Rich Tucker
There’s a problem in newsrooms today that you may not have heard much about: bias against religious people. It is typically ignored when journalists start talking about encouraging “diversity” in their workplace, because people of faith aren’t viewed as an oppressed minority. But it’s time to realize that being prejudiced against religious believers -- often dismissed as the “religious right” -- is just as bad as being prejudiced against anyone else. One way the bias shows up is when people of faith are portrayed in news reports as sharing similar, conservative values. That’s why a recent Lexus search showed 651 uses of the phrase “religious right” in the last three months of 2001. “Religious left” was used only 10 times. Does that mean there are no religious liberals? Or just that they aren’t being reported on as often as religious conservatives? When the phrase “religious right” is used, it’s often given a negative spin. One way that’s done is to lump everybody on the “religious right” with its most extreme members. On Dec. 23, for example, Boston Globe columnist Ellen Goodman wrote: “In recent years, our religious right has talked feverishly of cultural wars. Fanatics like pro-lifer Randall Terry have said, ‘I want you to just let a wave of intolerance wash over you. Yes, hate is good . . . ‘” Of course, few people who call themselves Christians agree with Randall Terry’s endorsement of hate. But all Christians are fair game for Goodman’s labeling, just as if they actually agreed with Terry. You’ll see more of this soon. On the front page of the Dec. 27, 2001 New York Times, Douglas Jehl wrote about how the Saudi Arabian government, “shied away from a crackdown on militant clerics or their followers, a move that would have inflamed the religious right, the disaffected returnees from other wars and a growing number of unemployed.” In this context, “religious right” has two possible meanings, both bad. One is that Jehl is equating Saudi Muslims who support attacks on the United States with the “religious right” -- usually conservative Christians -- in this country. The other is that he’s using the term to refer to conservative Muslims inside Saudi Arabia. But even if that’s true, he’s still using it as a loaded term and giving it a negative spin. The New York Times isn’t the only organization that’s playing the association game. Newsweek’s Howard Fineman says Democrats hope to do the same thing in the coming year: “The GOP is out of the mainstream, some Democrats will argue next year, because it’s too dependent upon an intolerant ‘religious right.’ This is an incendiary battle plan -- essentially comparing the GOP right with the Taliban -- designed to draw an outraged response from the president. Then Democrats would have Bush just where they wanted him: in a fire fight at home.” The first shot has already been fired: President Bush is being portrayed as the leader of a “religious right” that the media treats as being outside the mainstream. On Dec. 24, Washington Post White House reporter Dana Milbank began a news story by asserting that, “Pat Robertson's resignation this month as president of the Christian Coalition confirmed the ascendance of a new leader of the religious right in America: George W. Bush.” Never mind that Bush himself denies any religious leadership role. As a senior aide told Milbank: “(Bush) does not believe he was chosen for this moment. He just views himself as governing on his beliefs and his promises. He doesn't look at himself as a leader of any particular movement.” In fact, those who are portrayed in the media as leaders of the “religious right” are often quoted only when they are spouting views contrary to those of most Christians and conservatives. On Sept. 13, the Rev. Jerry Falwell ludicrously suggested that “pagans, abortionists, feminists, gays and lesbians, the ACLU and People for the American Way” helped pave the way for the terrorist attacks against our country. He was quickly rebuked by conservatives for those comments. As Ramesh Ponnuru wrote in National Review Online the next day, “To use the attacks as a pretext to continue our culture wars is disgraceful. Even worse would be to suggest that America had it coming because it's sunk in sin. Conservatives, and especially Christian conservatives, should be glad that Robertson and Falwell are long past their prime as leaders.” In the Oct. 1 Weekly Standard, Noemie Emery called Falwell’s remarks “disgraceful”. That sort of condemnation wasn’t enough for Jonathan Alter. On Dec. 16, the MSNBC.com commentator and Newsweek columnist was still claiming that, “the larger conservative movement has done little or nothing to repudiate the founder of the Moral Majority (Falwell).” Former CBS News correspondent Bernard Goldberg tells a story in his best-selling book “Bias” of a Washington producer who described presidential candidate Gary Bauer as “the little nut from the Christian group.” The remarkable thing about the comment is that no one involved in the meeting thought to challenge the slur. Could she have called someone “a little nut from a Jewish group” or “a little nut from a Muslim group” and escaped unscathed? Of course not. In the mainstream media, too often it’s acceptable to make negative comments about Christians that never could be made about any other religious group. That must change.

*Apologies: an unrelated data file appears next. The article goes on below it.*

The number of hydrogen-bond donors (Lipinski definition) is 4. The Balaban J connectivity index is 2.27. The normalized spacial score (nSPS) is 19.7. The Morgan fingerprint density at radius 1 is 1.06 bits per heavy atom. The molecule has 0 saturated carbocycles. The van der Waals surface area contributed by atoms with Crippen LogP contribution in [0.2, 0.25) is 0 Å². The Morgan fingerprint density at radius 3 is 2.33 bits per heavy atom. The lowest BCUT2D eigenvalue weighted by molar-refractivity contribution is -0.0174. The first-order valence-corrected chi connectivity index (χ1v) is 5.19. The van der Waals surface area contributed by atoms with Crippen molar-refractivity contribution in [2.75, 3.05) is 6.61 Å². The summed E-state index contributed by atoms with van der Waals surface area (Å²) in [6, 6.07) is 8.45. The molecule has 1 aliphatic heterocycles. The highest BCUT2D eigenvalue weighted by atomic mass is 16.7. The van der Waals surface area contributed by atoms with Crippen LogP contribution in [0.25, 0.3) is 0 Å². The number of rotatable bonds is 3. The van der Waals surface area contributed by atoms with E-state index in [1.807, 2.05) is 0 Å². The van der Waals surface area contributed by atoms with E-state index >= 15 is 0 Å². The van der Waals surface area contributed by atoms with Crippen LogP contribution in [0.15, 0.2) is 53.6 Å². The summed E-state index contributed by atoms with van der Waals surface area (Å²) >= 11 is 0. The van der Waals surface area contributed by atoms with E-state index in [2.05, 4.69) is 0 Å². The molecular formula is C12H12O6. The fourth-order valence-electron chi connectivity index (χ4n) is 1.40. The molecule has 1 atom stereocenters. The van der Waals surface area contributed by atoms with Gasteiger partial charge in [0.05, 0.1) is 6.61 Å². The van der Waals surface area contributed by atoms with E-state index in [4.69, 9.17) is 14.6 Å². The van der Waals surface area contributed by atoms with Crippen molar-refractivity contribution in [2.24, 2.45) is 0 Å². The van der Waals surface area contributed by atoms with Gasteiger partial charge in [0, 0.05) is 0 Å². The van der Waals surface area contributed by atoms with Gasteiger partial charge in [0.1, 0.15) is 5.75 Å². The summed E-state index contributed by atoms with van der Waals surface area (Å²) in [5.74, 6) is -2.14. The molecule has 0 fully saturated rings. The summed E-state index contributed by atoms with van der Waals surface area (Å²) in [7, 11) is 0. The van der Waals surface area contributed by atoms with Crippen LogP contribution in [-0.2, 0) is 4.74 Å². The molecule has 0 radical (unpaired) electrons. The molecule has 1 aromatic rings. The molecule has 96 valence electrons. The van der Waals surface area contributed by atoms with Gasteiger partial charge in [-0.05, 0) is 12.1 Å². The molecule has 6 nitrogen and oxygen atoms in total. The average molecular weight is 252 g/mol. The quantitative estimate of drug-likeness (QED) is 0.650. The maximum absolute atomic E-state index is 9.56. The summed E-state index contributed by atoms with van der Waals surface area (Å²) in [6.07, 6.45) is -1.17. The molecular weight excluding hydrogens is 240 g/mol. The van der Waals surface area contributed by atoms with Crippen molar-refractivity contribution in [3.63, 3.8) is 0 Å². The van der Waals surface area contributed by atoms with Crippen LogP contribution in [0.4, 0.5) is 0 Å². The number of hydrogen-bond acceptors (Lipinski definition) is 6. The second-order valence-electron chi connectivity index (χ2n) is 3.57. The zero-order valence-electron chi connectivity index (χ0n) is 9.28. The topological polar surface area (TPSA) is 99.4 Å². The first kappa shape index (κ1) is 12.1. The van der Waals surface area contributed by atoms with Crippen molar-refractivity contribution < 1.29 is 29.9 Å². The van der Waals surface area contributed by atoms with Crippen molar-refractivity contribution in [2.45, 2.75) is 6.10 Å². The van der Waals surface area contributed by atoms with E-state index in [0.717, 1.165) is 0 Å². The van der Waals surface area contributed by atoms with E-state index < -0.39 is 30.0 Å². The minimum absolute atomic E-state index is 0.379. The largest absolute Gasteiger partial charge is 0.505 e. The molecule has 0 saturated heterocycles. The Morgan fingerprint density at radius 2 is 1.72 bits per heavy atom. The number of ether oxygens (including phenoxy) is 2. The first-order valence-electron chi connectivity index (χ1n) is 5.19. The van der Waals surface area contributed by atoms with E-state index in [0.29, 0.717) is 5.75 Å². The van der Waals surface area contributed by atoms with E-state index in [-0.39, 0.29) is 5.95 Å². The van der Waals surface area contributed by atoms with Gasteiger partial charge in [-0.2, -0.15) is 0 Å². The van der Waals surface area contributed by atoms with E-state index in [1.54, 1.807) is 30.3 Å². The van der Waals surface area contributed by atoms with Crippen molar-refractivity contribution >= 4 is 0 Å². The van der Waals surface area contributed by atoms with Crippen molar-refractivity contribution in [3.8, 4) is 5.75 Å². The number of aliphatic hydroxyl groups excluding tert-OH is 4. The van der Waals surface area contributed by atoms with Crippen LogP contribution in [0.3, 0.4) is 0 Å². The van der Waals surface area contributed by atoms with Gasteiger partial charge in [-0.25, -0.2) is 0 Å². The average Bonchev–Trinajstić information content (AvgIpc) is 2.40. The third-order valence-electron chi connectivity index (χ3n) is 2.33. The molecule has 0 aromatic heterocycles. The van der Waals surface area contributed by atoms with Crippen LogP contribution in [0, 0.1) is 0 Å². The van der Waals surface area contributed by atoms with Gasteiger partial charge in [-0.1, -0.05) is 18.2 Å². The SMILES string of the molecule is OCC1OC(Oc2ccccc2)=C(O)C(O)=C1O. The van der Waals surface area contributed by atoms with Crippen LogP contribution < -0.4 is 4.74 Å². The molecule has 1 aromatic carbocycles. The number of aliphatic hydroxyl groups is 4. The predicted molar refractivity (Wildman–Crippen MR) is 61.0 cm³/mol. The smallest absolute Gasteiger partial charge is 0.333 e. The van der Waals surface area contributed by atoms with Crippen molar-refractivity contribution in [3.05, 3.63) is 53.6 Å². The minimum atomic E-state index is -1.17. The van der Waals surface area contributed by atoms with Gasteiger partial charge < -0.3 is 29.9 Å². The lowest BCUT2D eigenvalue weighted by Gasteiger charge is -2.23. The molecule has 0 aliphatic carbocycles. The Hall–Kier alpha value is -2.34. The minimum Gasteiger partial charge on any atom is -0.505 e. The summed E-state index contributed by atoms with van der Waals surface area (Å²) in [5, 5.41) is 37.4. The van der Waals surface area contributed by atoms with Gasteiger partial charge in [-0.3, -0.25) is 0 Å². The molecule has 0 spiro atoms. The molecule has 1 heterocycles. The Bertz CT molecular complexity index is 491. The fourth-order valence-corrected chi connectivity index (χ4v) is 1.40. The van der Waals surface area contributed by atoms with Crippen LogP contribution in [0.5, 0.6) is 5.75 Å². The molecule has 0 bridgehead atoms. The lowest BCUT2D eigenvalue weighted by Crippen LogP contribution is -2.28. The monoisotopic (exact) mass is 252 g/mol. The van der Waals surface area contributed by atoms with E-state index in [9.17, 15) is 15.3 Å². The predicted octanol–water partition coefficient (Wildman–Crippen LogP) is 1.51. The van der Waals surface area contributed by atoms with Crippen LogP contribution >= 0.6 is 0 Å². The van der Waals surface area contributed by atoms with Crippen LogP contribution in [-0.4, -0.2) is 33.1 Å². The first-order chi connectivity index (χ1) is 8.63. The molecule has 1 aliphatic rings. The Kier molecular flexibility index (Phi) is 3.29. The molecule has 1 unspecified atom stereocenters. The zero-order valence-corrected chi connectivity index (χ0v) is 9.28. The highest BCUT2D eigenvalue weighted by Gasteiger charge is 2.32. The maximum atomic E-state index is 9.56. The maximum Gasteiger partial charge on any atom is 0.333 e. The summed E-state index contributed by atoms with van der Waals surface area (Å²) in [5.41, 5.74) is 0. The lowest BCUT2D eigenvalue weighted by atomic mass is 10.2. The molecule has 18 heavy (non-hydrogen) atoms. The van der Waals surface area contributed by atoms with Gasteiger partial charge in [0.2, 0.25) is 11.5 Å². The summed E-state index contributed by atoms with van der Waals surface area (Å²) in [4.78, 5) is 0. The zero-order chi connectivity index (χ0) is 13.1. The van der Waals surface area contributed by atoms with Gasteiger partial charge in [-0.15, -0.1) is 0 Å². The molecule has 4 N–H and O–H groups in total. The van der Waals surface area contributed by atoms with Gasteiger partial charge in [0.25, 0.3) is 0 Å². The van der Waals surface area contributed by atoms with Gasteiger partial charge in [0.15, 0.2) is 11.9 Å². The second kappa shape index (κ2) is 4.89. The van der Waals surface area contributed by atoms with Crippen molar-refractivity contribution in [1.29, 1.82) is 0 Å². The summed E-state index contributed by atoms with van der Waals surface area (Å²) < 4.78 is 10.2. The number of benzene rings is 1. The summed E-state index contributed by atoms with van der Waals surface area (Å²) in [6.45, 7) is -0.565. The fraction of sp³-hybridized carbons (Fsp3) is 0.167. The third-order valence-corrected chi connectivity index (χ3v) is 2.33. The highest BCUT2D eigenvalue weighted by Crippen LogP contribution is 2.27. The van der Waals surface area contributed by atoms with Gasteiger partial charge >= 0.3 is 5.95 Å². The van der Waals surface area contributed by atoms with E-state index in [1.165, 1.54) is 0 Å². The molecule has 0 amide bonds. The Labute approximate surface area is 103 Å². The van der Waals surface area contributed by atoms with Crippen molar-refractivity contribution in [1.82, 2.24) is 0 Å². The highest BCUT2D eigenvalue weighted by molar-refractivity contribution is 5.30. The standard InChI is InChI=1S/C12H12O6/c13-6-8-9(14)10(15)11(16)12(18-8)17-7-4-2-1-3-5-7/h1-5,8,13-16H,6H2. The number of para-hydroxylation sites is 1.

Rich Tucker

Rich Tucker is a communications professional and a columnist for Townhall.com.